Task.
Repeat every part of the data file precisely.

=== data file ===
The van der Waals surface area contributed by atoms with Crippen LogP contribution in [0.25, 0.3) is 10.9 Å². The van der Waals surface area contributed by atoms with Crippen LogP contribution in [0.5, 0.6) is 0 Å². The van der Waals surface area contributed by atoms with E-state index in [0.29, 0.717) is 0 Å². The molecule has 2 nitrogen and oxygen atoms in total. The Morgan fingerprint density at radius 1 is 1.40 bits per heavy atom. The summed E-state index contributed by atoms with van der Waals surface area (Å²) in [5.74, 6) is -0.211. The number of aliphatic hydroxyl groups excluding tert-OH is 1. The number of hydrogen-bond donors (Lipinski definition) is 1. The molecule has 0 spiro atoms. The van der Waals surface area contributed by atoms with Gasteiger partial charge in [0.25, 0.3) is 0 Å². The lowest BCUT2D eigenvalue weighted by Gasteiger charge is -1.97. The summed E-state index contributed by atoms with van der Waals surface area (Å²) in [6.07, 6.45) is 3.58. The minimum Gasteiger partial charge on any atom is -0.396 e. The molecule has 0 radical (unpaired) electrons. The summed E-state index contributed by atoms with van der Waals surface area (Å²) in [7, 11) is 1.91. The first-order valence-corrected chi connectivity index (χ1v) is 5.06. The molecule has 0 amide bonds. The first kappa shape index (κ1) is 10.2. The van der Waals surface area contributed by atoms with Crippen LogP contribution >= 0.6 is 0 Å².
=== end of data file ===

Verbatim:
The van der Waals surface area contributed by atoms with Crippen LogP contribution in [0.25, 0.3) is 10.9 Å². The van der Waals surface area contributed by atoms with Crippen LogP contribution in [0.5, 0.6) is 0 Å². The van der Waals surface area contributed by atoms with E-state index in [0.29, 0.717) is 0 Å². The molecule has 2 nitrogen and oxygen atoms in total. The Morgan fingerprint density at radius 1 is 1.40 bits per heavy atom. The summed E-state index contributed by atoms with van der Waals surface area (Å²) in [5.74, 6) is -0.211. The number of aliphatic hydroxyl groups excluding tert-OH is 1. The number of hydrogen-bond donors (Lipinski definition) is 1. The molecule has 0 spiro atoms. The van der Waals surface area contributed by atoms with Gasteiger partial charge in [0.25, 0.3) is 0 Å². The lowest BCUT2D eigenvalue weighted by Gasteiger charge is -1.97. The summed E-state index contributed by atoms with van der Waals surface area (Å²) in [6.07, 6.45) is 3.58. The minimum Gasteiger partial charge on any atom is -0.396 e. The molecule has 0 radical (unpaired) electrons. The summed E-state index contributed by atoms with van der Waals surface area (Å²) in [7, 11) is 1.91. The first-order valence-corrected chi connectivity index (χ1v) is 5.06. The molecule has 0 amide bonds. The first kappa shape index (κ1) is 10.2. The van der Waals surface area contributed by atoms with Crippen LogP contribution >= 0.6 is 0 Å².